I hate the labels too. If being a Liberal means I think that the government should spend some of our tax dollars helping people who can’t help themselves, then call me a Liberal. If being a Conservative means I think that the government should let able-bodied people fend for themselves and not live off our tax dollars, then call me a Conservative. Maybe I’m a Liberative. Or a Conservatal.

Aren’t we all a little of everything?

Tuesday, February 17, 2009

Josh, Michelle and a Taxi

While we sleep, our brain can put together people, places and events in ways that would never happen in real life.

I had a dream the other night in which co-worker Josh and I were verbally fighting about a schedule conflict and who had the right to use a particular room. In real life, we never argue. We have similar jobs and work well together. We have fun, spirited debates about everything from music to religion to the environment to technology, but we never get angry with each other.

In dreams I have travelled to Italy, driven off a bridge, made out with Michelle Pfieffer; in real life, I’ve done of that.

Do you ever wake up from a dream with a problem solved or a project mentally completed? I woke up at 5am Sunday morning with yesterday’s entire “I Knew This Guy” post composed in my head. Another time I dreamed a complete radio commercial (I write them for a living – it’s kinda creepy to know that my brain is at work when I am not).

Do you dream in color? Do you remember dreams when you wake up? Do you remember dreams years later? I remember a dream from when I was five years old. I was in the back seat of a bright yellow Plymouth taxi and an angel was driving.

A few months ago I had a dream in which I was trying to fight off an intruder by screaming at him. My wife woke me up because I really was screaming.

Dreams are weird.

Sunday, February 15, 2009

I Knew This Guy

The Daytona 500 is today. This 51-year old auto race has gone from “a bunch of guys racing their cars on a Florida beach” to “the seasonal kickoff event of one of America’s biggest sports.”

I’m what you could call a mid-level fan. I watch many races (on TV), have favorite drivers (Jimmie Johnson and Dale Earnhardt Jr.) and know a little about some of the tracks (Taladega is huge, Martinsburg is small).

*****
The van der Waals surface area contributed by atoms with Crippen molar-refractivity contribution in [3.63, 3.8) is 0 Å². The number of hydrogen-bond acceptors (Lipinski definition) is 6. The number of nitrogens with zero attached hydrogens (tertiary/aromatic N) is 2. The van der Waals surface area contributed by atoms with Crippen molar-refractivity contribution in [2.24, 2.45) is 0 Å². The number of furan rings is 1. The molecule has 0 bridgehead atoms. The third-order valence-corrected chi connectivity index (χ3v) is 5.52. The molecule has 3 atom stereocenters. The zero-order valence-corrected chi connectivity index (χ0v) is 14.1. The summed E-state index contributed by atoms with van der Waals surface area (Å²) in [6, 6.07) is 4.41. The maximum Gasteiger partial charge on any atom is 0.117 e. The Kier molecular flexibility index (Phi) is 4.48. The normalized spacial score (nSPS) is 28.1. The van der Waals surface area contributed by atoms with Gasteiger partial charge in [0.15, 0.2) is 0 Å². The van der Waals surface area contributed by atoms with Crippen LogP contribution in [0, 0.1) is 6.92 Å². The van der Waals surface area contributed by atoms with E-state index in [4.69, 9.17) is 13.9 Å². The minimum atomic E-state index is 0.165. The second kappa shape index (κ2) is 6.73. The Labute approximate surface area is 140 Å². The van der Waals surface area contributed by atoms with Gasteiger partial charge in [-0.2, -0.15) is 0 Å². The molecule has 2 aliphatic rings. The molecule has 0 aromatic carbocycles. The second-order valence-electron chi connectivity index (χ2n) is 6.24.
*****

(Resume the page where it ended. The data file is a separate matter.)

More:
And at one time I knew one of the drivers, Alan Kulwicki.

He was unique. A typical NASCAR driver is from the south, Alan was from Wisconsin. A typical driver works for a team and doesn’t own his car. Kulwicki was an owner-driver, ran his own team, and did much of his own design work because he was a mechanical engineer by profession. In fact, he was the first college graduate to win the Winston Cup Championship.

I knew him because the radio station I worked for in Milwaukee in the late 1970s was his sponsor during his early short track days. I saw him at races and promotional events and occasionally he’d call me from the garage where he and his buddies were listening to my radio show while working on his Camaro.

I lost track of him after I moved on to Texas to advance my career and he moved to North Carolina to advance his.

Kulwicki won NASCAR Rookie of the Year in 1986, won his first NASCAR race in 1988 and in 1992 he captured the Winston Cup Championship title. Early in the next season he was killed in a plane crash on the way to a race.

More Kulwicki trivia:

He called his Ford the Underbird because he was understaffed, under funded and under appreciated. He even got Ford to allow him to drop the TH from Thunderbird on the front of his car.

He did his victory lap backwards, starting with his very first NASCAR win, in what was eventually called the Polish Victory Lap.

His sponsor for the 1992 season was Hooters.

Here is a short Alan Kulwicki tribute video:

Saturday, February 14, 2009

Welcome to Boomer Randomness

Welcome to my new blog. As I mentioned in the last post on my first blog, I’ve decided to freshen up this observational outlet. I’ll still be chatting about baby boomer stuff, but I hope to observe other things too, more randomly and more frequently.

This is a creative outlet for me and something I do just for me. It is one of the few things in my life right now that I have total control over. No one else makes the rules and no company owns these thoughts.

One thing about aging that surprises me is that I am now more opinionated than ever while at the same time more respectful of other people’s opinions than in my youth. I think this is a good paradox.

So when I state an opinion, I’ll try to be clear and not beat around the bush. You are always encouraged to comment with your opinion too, even if it’s the opposite of mine.

My life was influenced by the free-spirited rebelliousness of the 1960s, yet I’ve usually leaned toward a ‘by the book’ style. I need to lean the other way a little more.

OK, that’s all for today. Thanks for dropping by. Please visit often.